A budget will not be handed down until after the election due to COVID-19 but that has not stopped the government rolling out a procession of measures to support the ACT economy.

This has meant a sharp fall in the ACT’s bottom line and more debt but ”right now, economic and support and growth is the priority, not chasing budget surpluses”, the government says.

Mr Barr will provide a detailed statement on the budget outlook for the Territory in late August, setting out its up-to-date fiscal position, and next steps in the long-term economic and fiscal recovery pathway for Canberra.

Mr Barr will tell the Chamber that the pandemic is not over and that government will continue to support the economy and business, pressing on with major infrastructure projects and partnerships such as those with UNSW Canberra, which plans to establish a new campus in Reid.

”There will be no greater priority for the ACT Government in the months and years ahead – if granted the opportunity by Canberrans in October – than the delivery of our recovery plan,” he will say.

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It’s be nice if they aimed to bring costs in Canberra into line with NSW. This is an expensive place to live, and the health services are about the worst in Australia.

I really feel ripped off living here, with my taxes just being wasted and given to the governments developer mates.

HiddenDragon7:12 pm 17 Jun 20

Given the numbers of Canberra property owners who scoffed at early predictions of what would happen to their rates in the transition from stamp duty to rates, and were then shocked and outraged when it eventually bit them, today’s promise to “freeze” (the flat fee and valuation-based marginal rating factors, but not valuations?) will doubtless win many votes.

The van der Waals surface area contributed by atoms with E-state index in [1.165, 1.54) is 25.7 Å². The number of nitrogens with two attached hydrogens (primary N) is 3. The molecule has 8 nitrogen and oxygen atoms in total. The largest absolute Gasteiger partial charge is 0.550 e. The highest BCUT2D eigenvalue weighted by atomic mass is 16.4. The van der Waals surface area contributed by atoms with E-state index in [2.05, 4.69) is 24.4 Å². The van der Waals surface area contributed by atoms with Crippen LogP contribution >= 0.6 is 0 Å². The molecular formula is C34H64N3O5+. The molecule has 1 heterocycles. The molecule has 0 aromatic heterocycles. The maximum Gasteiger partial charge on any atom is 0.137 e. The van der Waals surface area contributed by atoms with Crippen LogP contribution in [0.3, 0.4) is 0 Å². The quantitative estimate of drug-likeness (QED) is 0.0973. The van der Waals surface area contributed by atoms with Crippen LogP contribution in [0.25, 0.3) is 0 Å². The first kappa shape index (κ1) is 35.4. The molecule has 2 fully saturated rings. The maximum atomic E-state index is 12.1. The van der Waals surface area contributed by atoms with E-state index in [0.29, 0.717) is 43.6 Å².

Whether it’s a one year “freeze” (under which many will still face increases) or a four year “freeze” (also with fine print, presumably), the real issue is about the medium and longer-term fiscal viability of the ACT. Absent a major re-jig of federal financial relations which appreciably benefits the states and territories, very unpleasant options await ACT taxpayers.

A rates freeze. Elections in 4 months. Thats easy-peasy.

We currently are in the red by around 3 billion. So with rate freezes, and a lot of other expenditure announcements in the pipeline ( because of that nuisance October election ) lets round it off by making it 4 bill. Sorry forgot about the virus. Make it 4.5 bill.

“”In the mid year review tabled early this year, before the appearance of the coronavirus, the Chief Minister and Treasurer, Andrew Barr, revealed the ACT’s debt would hit $4 billion in 2021.””

phillipbusinesscommunity12:18 pm 17 Jun 20

From the Small Business Perspective

I feel that this sort of policy won’t help. It’s another claim that we’re getting a discount for something that is already really high.